Not long ago I had the pleasure to read Martin Marty’s concise biography of Martin Luther. One of the things which Marty’s book highlighted nicely was one often overlooked but critical aspect of the Reformation era: that the debate of those times was about authority as much as anything else. Who has the right to interpret Scripture? Which pattern and ordering of authority is right, and which is wrong? Of course, this was a problem which was inaugurated well before the Reformation. The conciliar age and the divided papacy were expressions of the same, growing debate, and from a long view of history Luther’s arrival was but one particularly ripe crop of fruit on a long-growing vine of controversy. The point I really want to make, however, is that the issues Luther raised still haven’t been resolved. We continue to live with the hangover from the vintage pressed during the 1600s. As a result, it is notable just how modern and relevant Luther seems even today. How fitting sound his claims to rely upon conscience, his rejection of “oppressive” authority! His famous, defiant, “Here I stand, I can do no other,” rings heroically, romantically true to our ears. It’s enough to set us humming A Mighty Fortress under our breath. Luther is a hero in an age of conviction.
In a real way, Luther may have set the pattern for this present age of conviction, and yet today we have entered a time when “conviction” is become an insufficient basis for action or belief. We have rejected authority, we loathe hierarchy, we elevate a ubiquitous and fuzzy ‘equality,’ and in the process we have chopped the mooring lines which connected us to anything tangible. Adrift from any concrete points of reference, we rely on the experience of conviction to motivate our beliefs. As a consequence our convictions are unreliable. We become impassioned and pugnacious for causes which are unworthy of our attention. We have come to trust more in the feeling of conviction than we do in the knowledge of the truth.
We inhabit a profoundly disordered age. Where our convictions ought to serve our knowledge of the truth, instead we describe truth in such a way that it favors our convictions. But until conviction is once again made the servant of truth, we will inhabit a confused and destructive age, one that is shaped by every cultural wind, every passing fancy, one that is, because un-founded on the rock, destined to be swept away by storm and wave.
How, then, can we connect ourselves to the truth which shapes our convictions? For the Christian, our sources are Scripture and history. (For the non-Christian, presumably only history.) That Scripture is a source for Christians should be no surprise. As a canon it measures all things. As Divine Revelation it offers us a kind of short-cut to absolute truth—not in the words themselves, but in testifying to the unchanging and perfect character of the only Absolute in the universe, God Almighty. To the knowledge of the Scriptures is necessarily added the knowledge of history—not only because the Scriptures do not operate in a vacuum, but because they are shaped by and interpreted in light of a host of contexts (cultural, linguistic, historical), and in view of a history of interpretations.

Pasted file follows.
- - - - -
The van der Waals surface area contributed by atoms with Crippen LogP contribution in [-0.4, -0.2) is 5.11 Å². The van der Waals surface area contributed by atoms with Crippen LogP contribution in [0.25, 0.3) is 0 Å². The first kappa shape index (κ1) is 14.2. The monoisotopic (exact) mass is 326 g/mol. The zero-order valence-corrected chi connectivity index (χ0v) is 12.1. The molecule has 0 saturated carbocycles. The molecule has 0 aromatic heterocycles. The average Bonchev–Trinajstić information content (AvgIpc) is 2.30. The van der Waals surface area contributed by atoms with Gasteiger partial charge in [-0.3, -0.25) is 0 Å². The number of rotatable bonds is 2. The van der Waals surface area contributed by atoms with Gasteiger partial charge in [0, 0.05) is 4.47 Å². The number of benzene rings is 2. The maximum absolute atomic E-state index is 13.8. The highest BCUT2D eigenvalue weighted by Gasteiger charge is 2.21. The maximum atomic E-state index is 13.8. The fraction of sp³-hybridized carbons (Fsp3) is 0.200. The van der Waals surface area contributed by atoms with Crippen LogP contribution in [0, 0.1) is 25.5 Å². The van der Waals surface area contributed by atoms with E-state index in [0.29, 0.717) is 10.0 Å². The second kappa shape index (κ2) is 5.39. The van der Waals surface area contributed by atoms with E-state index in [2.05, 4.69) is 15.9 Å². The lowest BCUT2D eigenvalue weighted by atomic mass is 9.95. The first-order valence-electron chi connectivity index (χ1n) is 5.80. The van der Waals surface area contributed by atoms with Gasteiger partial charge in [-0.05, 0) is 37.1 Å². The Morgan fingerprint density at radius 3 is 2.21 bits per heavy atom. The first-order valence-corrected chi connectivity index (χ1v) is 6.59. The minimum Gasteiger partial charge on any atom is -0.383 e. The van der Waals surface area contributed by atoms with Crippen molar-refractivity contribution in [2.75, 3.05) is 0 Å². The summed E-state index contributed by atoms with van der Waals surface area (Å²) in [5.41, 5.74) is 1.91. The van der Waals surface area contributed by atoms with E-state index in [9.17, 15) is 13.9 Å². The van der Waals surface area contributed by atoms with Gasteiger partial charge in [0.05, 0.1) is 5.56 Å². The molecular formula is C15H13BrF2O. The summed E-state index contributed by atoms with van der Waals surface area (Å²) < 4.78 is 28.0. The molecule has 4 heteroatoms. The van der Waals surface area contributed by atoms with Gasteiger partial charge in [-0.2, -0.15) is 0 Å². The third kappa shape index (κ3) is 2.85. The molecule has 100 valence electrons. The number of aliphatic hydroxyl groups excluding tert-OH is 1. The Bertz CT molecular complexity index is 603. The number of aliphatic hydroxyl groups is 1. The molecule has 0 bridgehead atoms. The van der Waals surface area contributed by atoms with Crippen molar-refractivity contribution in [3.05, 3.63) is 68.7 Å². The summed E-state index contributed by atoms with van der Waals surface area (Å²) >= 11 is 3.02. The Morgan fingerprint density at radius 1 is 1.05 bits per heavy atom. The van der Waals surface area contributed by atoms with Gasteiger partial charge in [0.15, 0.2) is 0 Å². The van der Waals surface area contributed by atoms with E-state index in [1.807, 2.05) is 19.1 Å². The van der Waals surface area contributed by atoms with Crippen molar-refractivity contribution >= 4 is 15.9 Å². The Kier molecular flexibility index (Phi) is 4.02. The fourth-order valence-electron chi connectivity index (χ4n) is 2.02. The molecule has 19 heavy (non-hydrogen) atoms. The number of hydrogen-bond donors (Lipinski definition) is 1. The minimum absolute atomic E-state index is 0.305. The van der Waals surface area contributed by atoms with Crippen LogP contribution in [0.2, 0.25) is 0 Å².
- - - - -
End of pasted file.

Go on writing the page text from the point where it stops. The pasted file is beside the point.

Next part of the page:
At this point I want to intercept an objection. There are many who reject the authority of the Scriptures on the basis that “the church has gotten it wrong in the past.” To such a person I want to reassert that “context” is by no means a trite answer. And so this inaugurates a process. First, we must examine the Scripture itself—what does it say? Second, we must examine the context of its misinterpretation—what did it say, then? Third, we must make an evaluation—was it a real misinterpretation, or did they see something we’ve missed? Fourth, we must look along the line of history to see if others before our misinterpretation got it right, or if others after our misinterpretation corrected it. Through this all we must not presume that our interpretation is necessarily right, nor that our present viewpoint is superior to that of our predecessors. We might be wrong, and in fact one of the tyrannies of our age is the belief that, because we are at this point in our timeline, we are de facto superior to our predecessors. (In Chesterton’s words, we are that “arrogant oligarchy of those who merely happen to be walking about.”) History, again, rises to faithfully combat our arrogance; a robust knowledge of the past is the only tonic against the tyranny of our age.
The experience of conviction, in short, is like a love affair. We are enflamed, we shape our lives and bend our belief (rather, we suspend disbelief) while in the presence of the beloved. But while appearance regularly inaugurates passion, it is character which justifies it. As I used to tell young women in my church, “How good he looks won’t matter much when he cheats. None of you says, ‘He’s a liar and a cheat, but does he ever look good while doing it!’” In the same way we must strive in this age of hasty conviction to unveil—painfully if necessary—the particular character of our temporary passions. A mooring fixed on the Scriptures and in the metric of History will reveal that character and will either enhance or sour its appearance. Thus revealed, we can wisely order our passions—our convictions—and establish them according to their proper proportions.